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United States Department of Agriculture

Agricultural Research Service


Location: Grassland, Soil and Water Research Laboratory

Title: Predicting ecosystem stability from community composition and biodiversity

item De Mazancourt, Claire
item Isbell, Forest
item Larocque, Allen
item Berendse, Frank
item De Luca, Enrica
item Grace, James
item Haegeman, Bart
item Polley, Wayne
item Roscher, Christiane
item Schmid, Bernhard
item Tilman, David
item Van Ruijven, Jasper
item Weigelt, Alexandra
item Wilsey, Brian
item Loreau, Michel

Submitted to: Ecology Letters
Publication Type: Peer Reviewed Journal
Publication Acceptance Date: 1/16/2013
Publication Date: 5/1/2013
Citation: De Mazancourt, C., Isbell, F., Larocque, A., Berendse, F., De Luca, E., Grace, J.B., Haegeman, B., Polley, H.W., Roscher, C., Schmid, B., Tilman, D., Van Ruijven, J., Weigelt, A., Wilsey, B.J., Loreau, M. 2013. Predicting ecosystem stability from community composition and biodiversity. Ecology Letters. 16:617-625.

Interpretive Summary: Year-to-year variability in biomass production of plant communities can be reduced by increasing the number of plant species in the community. The mechanisms involved in stabilizing production remain contentious, however. We use theory and information from monocultures of the species present in plant communities to mathematically test the relative roles of three mechanisms in stabilizing production: (1) differences in species’ responses to environmental variation, (2) the general tendency for production to be greater in species polycultures or communities than monocultures, and (3) decreased observation error. Calculations were tested using field measurements from four long-term grassland diversity experiments. Our mathematical estimate explains 21-53% of the observed variability in community production in these experiments. The relative importance of the three mechanisms in stabilizing production differed among experiments at different locations. Differences in species’ responses to environmental variation contributed more to stabilizing production at locations where the environment varied widely among years than was relatively constant, for example. Our approach could be used to predict the stability of plant production and other functional aspects of ecosystems from knowledge of the responses of individual species to environmental variation.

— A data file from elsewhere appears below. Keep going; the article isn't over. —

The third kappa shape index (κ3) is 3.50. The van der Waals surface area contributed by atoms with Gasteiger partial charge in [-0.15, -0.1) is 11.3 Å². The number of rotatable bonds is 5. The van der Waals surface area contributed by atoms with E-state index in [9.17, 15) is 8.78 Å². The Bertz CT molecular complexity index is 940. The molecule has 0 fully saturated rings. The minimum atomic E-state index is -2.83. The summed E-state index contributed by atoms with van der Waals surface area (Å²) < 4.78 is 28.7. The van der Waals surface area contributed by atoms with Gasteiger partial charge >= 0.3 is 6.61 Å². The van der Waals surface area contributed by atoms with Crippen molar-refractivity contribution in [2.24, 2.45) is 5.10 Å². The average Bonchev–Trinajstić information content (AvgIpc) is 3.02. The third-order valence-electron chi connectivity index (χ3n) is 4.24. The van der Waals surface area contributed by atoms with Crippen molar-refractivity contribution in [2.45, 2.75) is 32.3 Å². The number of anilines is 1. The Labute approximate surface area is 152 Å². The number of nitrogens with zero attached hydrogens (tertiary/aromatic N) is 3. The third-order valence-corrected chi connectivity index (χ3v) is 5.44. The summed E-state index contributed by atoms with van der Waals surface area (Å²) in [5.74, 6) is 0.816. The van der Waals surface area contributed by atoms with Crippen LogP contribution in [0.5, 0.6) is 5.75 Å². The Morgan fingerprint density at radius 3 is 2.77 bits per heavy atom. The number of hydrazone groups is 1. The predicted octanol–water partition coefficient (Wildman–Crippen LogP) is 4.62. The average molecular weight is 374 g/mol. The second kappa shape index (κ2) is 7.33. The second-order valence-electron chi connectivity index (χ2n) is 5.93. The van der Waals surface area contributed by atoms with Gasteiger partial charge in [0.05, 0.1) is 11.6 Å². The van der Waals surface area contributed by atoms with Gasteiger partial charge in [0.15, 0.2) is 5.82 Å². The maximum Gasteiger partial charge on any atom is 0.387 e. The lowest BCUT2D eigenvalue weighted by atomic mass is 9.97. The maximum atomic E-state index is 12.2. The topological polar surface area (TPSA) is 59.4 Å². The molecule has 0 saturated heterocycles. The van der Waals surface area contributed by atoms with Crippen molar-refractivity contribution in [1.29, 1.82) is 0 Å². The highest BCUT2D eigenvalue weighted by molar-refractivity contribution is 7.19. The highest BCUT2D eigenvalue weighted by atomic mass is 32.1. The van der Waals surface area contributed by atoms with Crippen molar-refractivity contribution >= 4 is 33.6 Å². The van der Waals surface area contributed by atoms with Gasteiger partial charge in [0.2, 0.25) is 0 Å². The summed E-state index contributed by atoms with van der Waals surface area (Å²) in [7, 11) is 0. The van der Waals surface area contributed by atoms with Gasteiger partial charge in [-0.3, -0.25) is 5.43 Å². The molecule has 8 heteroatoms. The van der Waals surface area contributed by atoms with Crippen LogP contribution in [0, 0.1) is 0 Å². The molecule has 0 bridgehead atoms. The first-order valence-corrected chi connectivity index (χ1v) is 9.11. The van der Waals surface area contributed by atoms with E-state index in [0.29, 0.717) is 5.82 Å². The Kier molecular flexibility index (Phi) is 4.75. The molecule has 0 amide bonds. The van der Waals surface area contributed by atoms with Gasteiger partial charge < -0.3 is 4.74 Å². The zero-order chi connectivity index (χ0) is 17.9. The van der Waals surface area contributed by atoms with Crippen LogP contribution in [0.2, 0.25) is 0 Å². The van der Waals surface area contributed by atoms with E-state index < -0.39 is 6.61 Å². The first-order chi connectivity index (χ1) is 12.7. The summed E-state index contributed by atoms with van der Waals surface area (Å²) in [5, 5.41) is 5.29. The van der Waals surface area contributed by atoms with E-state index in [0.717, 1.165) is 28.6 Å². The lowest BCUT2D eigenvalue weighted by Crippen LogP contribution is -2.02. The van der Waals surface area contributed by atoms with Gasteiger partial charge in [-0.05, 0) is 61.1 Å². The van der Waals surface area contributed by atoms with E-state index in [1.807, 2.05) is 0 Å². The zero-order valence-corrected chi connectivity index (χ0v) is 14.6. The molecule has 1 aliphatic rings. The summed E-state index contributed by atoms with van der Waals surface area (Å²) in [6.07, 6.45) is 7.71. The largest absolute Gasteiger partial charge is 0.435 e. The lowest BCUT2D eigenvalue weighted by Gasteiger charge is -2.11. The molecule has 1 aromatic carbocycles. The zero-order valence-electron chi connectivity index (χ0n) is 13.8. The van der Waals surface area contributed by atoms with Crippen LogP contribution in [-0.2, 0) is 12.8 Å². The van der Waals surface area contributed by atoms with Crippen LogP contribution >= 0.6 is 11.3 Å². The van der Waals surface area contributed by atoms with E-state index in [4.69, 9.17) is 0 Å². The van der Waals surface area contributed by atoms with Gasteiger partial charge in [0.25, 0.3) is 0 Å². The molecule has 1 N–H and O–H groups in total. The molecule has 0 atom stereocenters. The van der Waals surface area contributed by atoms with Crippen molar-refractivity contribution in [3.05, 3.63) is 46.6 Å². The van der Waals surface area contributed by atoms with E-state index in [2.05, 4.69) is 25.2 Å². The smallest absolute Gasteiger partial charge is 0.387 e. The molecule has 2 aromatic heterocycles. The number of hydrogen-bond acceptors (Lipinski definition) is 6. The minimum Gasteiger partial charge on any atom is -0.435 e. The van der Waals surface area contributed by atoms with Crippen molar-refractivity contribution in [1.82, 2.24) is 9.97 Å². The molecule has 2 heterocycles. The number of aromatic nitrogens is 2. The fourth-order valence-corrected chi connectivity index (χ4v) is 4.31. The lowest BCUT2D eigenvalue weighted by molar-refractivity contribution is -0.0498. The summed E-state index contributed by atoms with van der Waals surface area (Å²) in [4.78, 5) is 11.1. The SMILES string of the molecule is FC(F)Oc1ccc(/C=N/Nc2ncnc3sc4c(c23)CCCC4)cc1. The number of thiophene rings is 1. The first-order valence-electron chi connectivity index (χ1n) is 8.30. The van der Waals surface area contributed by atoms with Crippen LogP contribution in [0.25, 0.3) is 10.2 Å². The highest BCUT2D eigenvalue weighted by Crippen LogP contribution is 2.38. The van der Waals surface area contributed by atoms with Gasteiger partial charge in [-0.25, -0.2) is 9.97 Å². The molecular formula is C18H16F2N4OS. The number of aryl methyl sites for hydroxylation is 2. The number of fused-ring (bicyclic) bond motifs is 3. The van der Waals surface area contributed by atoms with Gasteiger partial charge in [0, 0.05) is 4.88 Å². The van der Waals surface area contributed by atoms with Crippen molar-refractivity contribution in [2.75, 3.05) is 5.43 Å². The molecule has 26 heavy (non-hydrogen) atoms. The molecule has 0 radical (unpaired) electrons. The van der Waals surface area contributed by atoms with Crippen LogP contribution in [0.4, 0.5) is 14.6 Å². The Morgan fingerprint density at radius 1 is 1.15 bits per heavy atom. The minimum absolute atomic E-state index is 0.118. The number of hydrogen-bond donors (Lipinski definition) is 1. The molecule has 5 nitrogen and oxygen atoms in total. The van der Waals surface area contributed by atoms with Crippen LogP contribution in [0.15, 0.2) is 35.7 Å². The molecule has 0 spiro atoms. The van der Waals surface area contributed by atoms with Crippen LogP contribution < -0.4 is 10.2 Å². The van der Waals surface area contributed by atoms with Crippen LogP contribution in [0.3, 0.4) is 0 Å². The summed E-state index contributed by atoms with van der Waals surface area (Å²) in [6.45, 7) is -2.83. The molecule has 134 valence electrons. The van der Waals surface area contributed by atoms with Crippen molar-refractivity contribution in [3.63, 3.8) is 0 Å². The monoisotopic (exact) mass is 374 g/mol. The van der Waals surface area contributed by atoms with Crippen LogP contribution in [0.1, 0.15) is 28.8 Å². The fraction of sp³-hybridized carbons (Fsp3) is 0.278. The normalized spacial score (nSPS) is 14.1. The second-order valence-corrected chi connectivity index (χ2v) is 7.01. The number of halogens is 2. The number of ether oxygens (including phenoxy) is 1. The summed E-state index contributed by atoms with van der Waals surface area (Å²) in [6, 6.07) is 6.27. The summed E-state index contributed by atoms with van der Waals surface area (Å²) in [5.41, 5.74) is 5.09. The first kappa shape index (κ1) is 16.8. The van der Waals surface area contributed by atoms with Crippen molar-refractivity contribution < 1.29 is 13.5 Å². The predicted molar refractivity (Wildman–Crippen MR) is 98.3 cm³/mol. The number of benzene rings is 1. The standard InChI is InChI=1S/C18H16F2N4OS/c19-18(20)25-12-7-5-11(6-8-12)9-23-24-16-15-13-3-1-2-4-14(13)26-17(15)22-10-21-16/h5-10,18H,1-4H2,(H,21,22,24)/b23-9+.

Technical Abstract: The intuitive idea that biodiversity allows different species to compensate for each other and thereby leads to more stable communities was challenged by later theoretical work. The paradox can be resolved by the fact that diversity often has a dual effect on community stability: it stabilizes community biomass, while at the same time destabilizing individual species abundances. Many experiments have confirmed the stabilising effects of biodiversity on ecosystem properties. The mechanisms through which stabilisation occurs, however, are still contentious. Here we expand previous theory to derive an analytical approximation for the coefficient of variation of total community biomass in polycultures that can be estimated independently from replicated monocultures. We show that biodiversity stabilises community biomass through three mechanisms: (1) asynchrony in species’ responses to the environment, which operates when environmental stochasticity is relatively strong, (2) overyielding in polycultures, which operates when demographic stochasticity is relatively strong, and (3) decreased observation error. We validate our approximation using simulation data, and test it with empirical data from 4 long-term grassland biodiversity experiments. Our approximation explains 21-53% of the observed variability in community biomass in these experiments, more than does species richness (11-36%). Our approach calls for a re-evaluation of the mechanisms that have been proposed so far, and offers a promising avenue to predict the stability of ecosystem services in the face of global environmental changes.

Last Modified: 06/28/2017
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